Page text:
To the Woman on the Train Staring at Me and My EEG Monitor


I don’t know whether you’d ever seen an EEG monitor before, but it seemed like you hadn’t so let me explain. Simply, an EEG is like an ECG but for your brain instead of your heart. It records the electrical activity in your brain, so that things like epilepsy can be diagnosed or ruled out.

There’s lots of different types of EEG, and I’ve had pretty much all of them, but the one you saw me wearing is called an Ambulatory EEG. It means you can walk around with it on. The recorder fits into a specially designed bag and you can carry on with your life without too much disturbance. This means that the doctors can see what your brain does day to day without you being in a hospital setting or doing it in a short time frame.

 

The wires are stuck onto your scalp with a horrible paste like glue that is hell to get out of your hair afterwards. While the machine is attached, you can’t get it wet or let any of the wires come off. You’re also required to write down your activities in a diary, change the batteries when necessary and push a button to mark when and if you have an “episode,” writing about it afterwards.

I was on the train with my family after watching my sister perform in a showcase at her school in the city. She’s just completing her first year there after winning a scholarship to study dance until she’s completed her GCSEs. I wasn’t going to miss that show for the world. My sister’s following her dreams and getting industry training early on in her career, something my illnesses prevented me from doing.

I wanted to tread the boards but realistically, because of my health, it’s hard for me to commit to amateur dramatics, let alone a professional casting. So, I pay as much interest as possible to my sister’s dancing and support her to no end. The only thing that would have stopped me from being at that show would be if I was stuck in the hospital.

So, on my third day of EEG recording, I was brave. Instead of hiding in the house, I put on some nicer clothes, tidied my hair as much as I could without dislodging the wires and dug out my free disabled train pass. I ignored the stares and the people turning around to walk the other way. I smiled at the inquisitive kids and I went to my sister’s performance with the rest of my family. It was an amazing performance by the way. My sister danced her own choreography to her friend’s original song and brought a tear to many an eye. The passion that her and her classmates have for their trade is just unbelievable.

We were making our way home, discussing the ins and outs of the show and getting all the backstage gossip from my little sis. I’ve had a few strange looks on our carriage but it’s getting late and there’s not really that many people on the train. An announcement plays that we’ll soon be arriving at our station. Carefully, so as not to fall or get tangled in my wires, I stand and make my way to the doors to join my family.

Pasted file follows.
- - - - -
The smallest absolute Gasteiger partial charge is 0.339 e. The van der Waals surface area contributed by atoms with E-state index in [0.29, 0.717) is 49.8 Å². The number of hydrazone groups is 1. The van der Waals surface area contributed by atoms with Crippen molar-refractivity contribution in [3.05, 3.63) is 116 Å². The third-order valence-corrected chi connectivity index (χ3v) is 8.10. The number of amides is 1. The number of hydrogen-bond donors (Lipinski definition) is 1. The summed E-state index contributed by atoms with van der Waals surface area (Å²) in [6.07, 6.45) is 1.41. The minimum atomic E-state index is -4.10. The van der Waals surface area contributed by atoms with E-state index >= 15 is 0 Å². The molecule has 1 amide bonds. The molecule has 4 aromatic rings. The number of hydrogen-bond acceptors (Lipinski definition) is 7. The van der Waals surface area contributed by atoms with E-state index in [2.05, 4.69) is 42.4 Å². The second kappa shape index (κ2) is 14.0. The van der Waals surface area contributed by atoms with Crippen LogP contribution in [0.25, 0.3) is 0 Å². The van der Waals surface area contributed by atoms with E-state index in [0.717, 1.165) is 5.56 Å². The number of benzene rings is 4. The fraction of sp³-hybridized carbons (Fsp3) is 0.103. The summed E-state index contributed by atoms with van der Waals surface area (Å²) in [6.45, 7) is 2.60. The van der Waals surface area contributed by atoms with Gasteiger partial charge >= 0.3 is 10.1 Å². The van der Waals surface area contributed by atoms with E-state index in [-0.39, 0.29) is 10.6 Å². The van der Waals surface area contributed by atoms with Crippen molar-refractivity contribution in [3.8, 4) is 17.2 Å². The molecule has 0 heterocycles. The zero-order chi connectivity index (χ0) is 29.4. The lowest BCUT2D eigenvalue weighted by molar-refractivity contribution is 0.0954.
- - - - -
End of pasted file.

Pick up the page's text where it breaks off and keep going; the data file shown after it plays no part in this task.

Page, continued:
You’re there. You just…stare. Then that stare turns into a dirty look. At this point my sister cannot contain herself. She makes a rather loud comment to me, although I’m pretty sure the rest of the carriage and the next one heard it. “You wouldn’t stare and throw dirty looks at a person in a wheelchair, so why would you to somebody with wires and medical equipment all over their head? Some people are just unbelievable.” And it’s true. Suddenly, you don’t know where to look. The doors had hardly opened and you were out of them, scurrying away.

I made an effort that day; I conquered my fears and just did it. And I’m glad I did. How many people do you see around wearing EEG monitors?You don’t, right? That’s because people hide away, because of people like you. Because they don’t want the attention, because they hate having to wear it enough already, without other people staring at them.

But I made a stand. I didn’t just go out in my monitor, I travelled on a train, into the middle of the city; I walked from the station to my sister’s school; I drank an iced mocha and enjoyed a sweet treat in a central café; I watched a show; I waited at stage door; I ran for the train. I did everything a normal person would do. Because, regardless of my medical issues, that’s all I am, a normal person. I’m just the same as you or the man next to you. And I deserve to be treated just the same.

I’m not angry with you – my sister may be, but not me. I pity you. I want to educate you so that more people like me can venture out in medical equipment and feel as normal as possible without the stares and funny looks. That’s why I’m writing you this letter.

So, please, next time, leave the staring to curious children. And of course, feel free to get in touch with me. I’d quite happily chat to anybody who would like to ask questions. My virtual door is always open to all. I hope next time you’ll be able to stand next to me or my friends with dignity and a smile. Because I know I would if it was the other way around. We’re all human; treat us like it.

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Thinkstock photo via kasto80.


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